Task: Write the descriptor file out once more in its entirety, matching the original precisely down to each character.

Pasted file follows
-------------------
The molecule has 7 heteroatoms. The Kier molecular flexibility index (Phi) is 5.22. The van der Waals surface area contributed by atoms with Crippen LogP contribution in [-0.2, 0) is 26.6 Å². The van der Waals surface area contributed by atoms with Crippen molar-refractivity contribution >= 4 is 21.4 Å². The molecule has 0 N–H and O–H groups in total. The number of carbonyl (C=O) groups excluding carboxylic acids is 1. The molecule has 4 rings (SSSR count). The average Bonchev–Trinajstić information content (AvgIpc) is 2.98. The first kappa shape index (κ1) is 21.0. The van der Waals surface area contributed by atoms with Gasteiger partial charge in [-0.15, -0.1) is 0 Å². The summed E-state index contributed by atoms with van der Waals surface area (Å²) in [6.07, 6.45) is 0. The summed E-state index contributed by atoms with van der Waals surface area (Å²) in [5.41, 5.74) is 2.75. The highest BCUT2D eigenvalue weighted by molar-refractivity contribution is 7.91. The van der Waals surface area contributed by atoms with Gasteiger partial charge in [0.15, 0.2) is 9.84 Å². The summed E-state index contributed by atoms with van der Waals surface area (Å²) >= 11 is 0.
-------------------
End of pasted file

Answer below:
The molecule has 7 heteroatoms. The Kier molecular flexibility index (Phi) is 5.22. The van der Waals surface area contributed by atoms with Crippen LogP contribution in [-0.2, 0) is 26.6 Å². The van der Waals surface area contributed by atoms with Crippen molar-refractivity contribution >= 4 is 21.4 Å². The molecule has 0 N–H and O–H groups in total. The number of carbonyl (C=O) groups excluding carboxylic acids is 1. The molecule has 4 rings (SSSR count). The average Bonchev–Trinajstić information content (AvgIpc) is 2.98. The first kappa shape index (κ1) is 21.0. The van der Waals surface area contributed by atoms with Gasteiger partial charge in [-0.15, -0.1) is 0 Å². The summed E-state index contributed by atoms with van der Waals surface area (Å²) in [6.07, 6.45) is 0. The summed E-state index contributed by atoms with van der Waals surface area (Å²) in [5.41, 5.74) is 2.75. The highest BCUT2D eigenvalue weighted by molar-refractivity contribution is 7.91. The van der Waals surface area contributed by atoms with Gasteiger partial charge in [0.15, 0.2) is 9.84 Å². The summed E-state index contributed by atoms with van der Waals surface area (Å²) >= 11 is 0.